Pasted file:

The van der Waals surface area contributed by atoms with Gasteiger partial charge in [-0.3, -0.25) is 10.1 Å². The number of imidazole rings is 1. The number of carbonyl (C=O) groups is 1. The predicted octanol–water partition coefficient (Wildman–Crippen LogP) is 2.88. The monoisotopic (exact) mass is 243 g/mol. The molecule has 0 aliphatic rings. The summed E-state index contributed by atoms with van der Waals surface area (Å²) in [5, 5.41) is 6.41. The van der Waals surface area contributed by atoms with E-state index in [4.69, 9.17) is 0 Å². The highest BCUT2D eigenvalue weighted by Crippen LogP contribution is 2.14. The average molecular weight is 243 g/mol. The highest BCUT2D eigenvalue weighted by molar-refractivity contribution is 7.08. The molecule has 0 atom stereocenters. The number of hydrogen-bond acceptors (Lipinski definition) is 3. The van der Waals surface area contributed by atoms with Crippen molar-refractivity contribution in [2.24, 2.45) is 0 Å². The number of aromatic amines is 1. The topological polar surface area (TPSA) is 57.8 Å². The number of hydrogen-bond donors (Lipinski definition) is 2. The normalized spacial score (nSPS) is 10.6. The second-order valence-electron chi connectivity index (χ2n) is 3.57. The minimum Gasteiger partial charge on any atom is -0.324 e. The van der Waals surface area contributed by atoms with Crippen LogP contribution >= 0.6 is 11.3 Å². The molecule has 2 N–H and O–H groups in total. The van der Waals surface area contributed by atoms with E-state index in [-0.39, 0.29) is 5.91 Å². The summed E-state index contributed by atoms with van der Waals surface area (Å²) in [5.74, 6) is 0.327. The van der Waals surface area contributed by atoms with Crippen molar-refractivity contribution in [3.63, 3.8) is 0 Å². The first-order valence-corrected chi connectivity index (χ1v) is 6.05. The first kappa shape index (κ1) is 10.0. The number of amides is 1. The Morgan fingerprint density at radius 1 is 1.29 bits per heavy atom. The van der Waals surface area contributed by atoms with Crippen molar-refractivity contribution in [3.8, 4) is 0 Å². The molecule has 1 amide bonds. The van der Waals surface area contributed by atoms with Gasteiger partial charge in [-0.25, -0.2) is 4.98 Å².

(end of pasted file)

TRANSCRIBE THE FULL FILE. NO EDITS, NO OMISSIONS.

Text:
The van der Waals surface area contributed by atoms with Gasteiger partial charge in [-0.3, -0.25) is 10.1 Å². The number of imidazole rings is 1. The number of carbonyl (C=O) groups is 1. The predicted octanol–water partition coefficient (Wildman–Crippen LogP) is 2.88. The monoisotopic (exact) mass is 243 g/mol. The molecule has 0 aliphatic rings. The summed E-state index contributed by atoms with van der Waals surface area (Å²) in [5, 5.41) is 6.41. The van der Waals surface area contributed by atoms with E-state index in [4.69, 9.17) is 0 Å². The highest BCUT2D eigenvalue weighted by Crippen LogP contribution is 2.14. The average molecular weight is 243 g/mol. The highest BCUT2D eigenvalue weighted by molar-refractivity contribution is 7.08. The molecule has 0 atom stereocenters. The number of hydrogen-bond acceptors (Lipinski definition) is 3. The van der Waals surface area contributed by atoms with Crippen molar-refractivity contribution in [2.24, 2.45) is 0 Å². The number of aromatic amines is 1. The topological polar surface area (TPSA) is 57.8 Å². The number of hydrogen-bond donors (Lipinski definition) is 2. The normalized spacial score (nSPS) is 10.6. The second-order valence-electron chi connectivity index (χ2n) is 3.57. The minimum Gasteiger partial charge on any atom is -0.324 e. The van der Waals surface area contributed by atoms with Crippen LogP contribution >= 0.6 is 11.3 Å². The molecule has 2 N–H and O–H groups in total. The van der Waals surface area contributed by atoms with E-state index in [-0.39, 0.29) is 5.91 Å². The summed E-state index contributed by atoms with van der Waals surface area (Å²) in [5.74, 6) is 0.327. The van der Waals surface area contributed by atoms with Crippen molar-refractivity contribution in [3.63, 3.8) is 0 Å². The first-order valence-corrected chi connectivity index (χ1v) is 6.05. The first kappa shape index (κ1) is 10.0. The number of amides is 1. The Morgan fingerprint density at radius 1 is 1.29 bits per heavy atom. The van der Waals surface area contributed by atoms with Crippen molar-refractivity contribution in [3.8, 4) is 0 Å². The molecule has 1 amide bonds. The van der Waals surface area contributed by atoms with Gasteiger partial charge in [-0.25, -0.2) is 4.98 Å².